A casual user might believe that all of the Golden Axe legend
passes the grade as far as believability is concerned, but this is far
from true. Certain inconsistencies exist within the game; unanswered
questions that beg to be asked. As a public service, the questions
will be provided here, with possible answers. Any further questions
or possible answers will be gladly accepted. Our questions thus far:
Submit your questions or
exactly are in the Magic Pots?
Without question this is what
puzzles the majority of Golden Axe players. A magical elixir of some kind, but
what? How is it that by merely hurling Magic Pots into the air,
different spells can arise? Why is it that our heroes are dependant
on townsfolk and elves to provide this great weapon? Are they
incapable of distilling this potion themselves?
The Magic Pots are made of people, much like the dreaded Soilent
Green. As our heroes are above the evil of turning living creatures
into magical elixirs, they can only siphon these drinks from others--as
they themselves are unaware of what is inside.
What is the true
relationship between Gilius and the elves?
Though Gilius has
never admitted this, a careful observer notices a striking similarity
between Gilius and the countless elves that inhabit the magical lands of
Golden Axe. Is he a descendent of theirs, or it is the other way
around? If they are related, why does he stand helplessly by as they
are kicked and slashed by fellow heroes? Why in one moment do they
freely give him potions, only to see them get stolen back the next moment?
answer: Until the lab reports back with the genetic testing, it must
be assumed that Gilius is not related to the other elves.
the two-faced nature of the elves, a similar query to society
itself must be made. Like in our world, there are both good and
bad. Some wish to give freely, others wish to hoard their most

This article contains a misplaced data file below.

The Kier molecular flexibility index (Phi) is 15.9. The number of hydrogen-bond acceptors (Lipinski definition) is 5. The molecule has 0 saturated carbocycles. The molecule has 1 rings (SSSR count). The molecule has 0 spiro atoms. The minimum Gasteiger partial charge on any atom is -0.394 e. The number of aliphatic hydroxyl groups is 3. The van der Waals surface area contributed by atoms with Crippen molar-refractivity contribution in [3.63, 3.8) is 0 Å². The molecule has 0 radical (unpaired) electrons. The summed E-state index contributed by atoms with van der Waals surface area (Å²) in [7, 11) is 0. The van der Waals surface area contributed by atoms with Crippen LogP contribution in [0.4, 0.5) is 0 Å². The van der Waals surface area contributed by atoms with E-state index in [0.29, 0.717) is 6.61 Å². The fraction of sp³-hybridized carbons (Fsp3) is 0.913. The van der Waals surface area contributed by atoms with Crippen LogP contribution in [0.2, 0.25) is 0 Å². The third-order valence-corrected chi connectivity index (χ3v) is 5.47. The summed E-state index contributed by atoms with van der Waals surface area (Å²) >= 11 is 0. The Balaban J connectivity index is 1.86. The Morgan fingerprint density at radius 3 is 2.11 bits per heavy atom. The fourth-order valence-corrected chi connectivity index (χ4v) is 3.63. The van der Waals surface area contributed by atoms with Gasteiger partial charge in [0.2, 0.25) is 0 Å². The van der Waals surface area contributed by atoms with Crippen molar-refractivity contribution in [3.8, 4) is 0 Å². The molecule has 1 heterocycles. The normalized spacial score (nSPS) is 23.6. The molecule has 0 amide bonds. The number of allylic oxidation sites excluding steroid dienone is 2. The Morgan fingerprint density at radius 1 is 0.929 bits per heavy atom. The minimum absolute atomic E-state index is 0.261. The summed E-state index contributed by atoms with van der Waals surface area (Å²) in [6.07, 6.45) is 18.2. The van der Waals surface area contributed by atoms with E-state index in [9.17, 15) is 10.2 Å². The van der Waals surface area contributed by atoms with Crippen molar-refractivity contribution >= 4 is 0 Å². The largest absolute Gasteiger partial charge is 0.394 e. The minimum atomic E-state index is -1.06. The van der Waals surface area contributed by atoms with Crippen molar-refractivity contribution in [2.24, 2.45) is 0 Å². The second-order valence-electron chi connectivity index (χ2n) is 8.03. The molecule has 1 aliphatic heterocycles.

precious commodities. Unlike the Keebler elves, these elves can put
Back to top
Where do Dora's legs go when she climbs onto a
This mystery exists solely in GA:TRODA. Any time
Dora climbs onto a creature during the game, her horse-legs vanish to be
replaced in a brief flash of white-light by smooth-skinned human
legs. When she either falls off or jumps off the creature, her horse
legs immediately return. Why is that?
The answer: Being
a centaur, Dora already suffers from a low self-esteem as she is the only
of her kind in the Golden Axe universe. How dare you ask such a
question? What business is it of yours?
Back to top
Did Gilius explode
at the end of Golden Axe: The Revenge of Death Adder?
very end of GA:TRODA, Gilius falls with the Death Adder from the winged
eagle on which they ride. Half way down their fall, they both
explode in a burst of fire and sound. If this is the case, how did
he return to the sequels on Genesis and how did he grandfather Gilius
Rockhead from the Golden Axe: The Duel?
The answer: Yes, he did
explode, most assuredly causing his death. Any subsequent sequels
where he might appear, must have either happened before his death
or in some kind of elaborate dream sequence.
If Gilius Thunderhead is
truly the grandfather of Gilius Rockhead (and the lab is yet to report
back on this) any conceptions must have taken place before his death
outside Death Adder's Castle.
Back to top
How is it Death Adder Never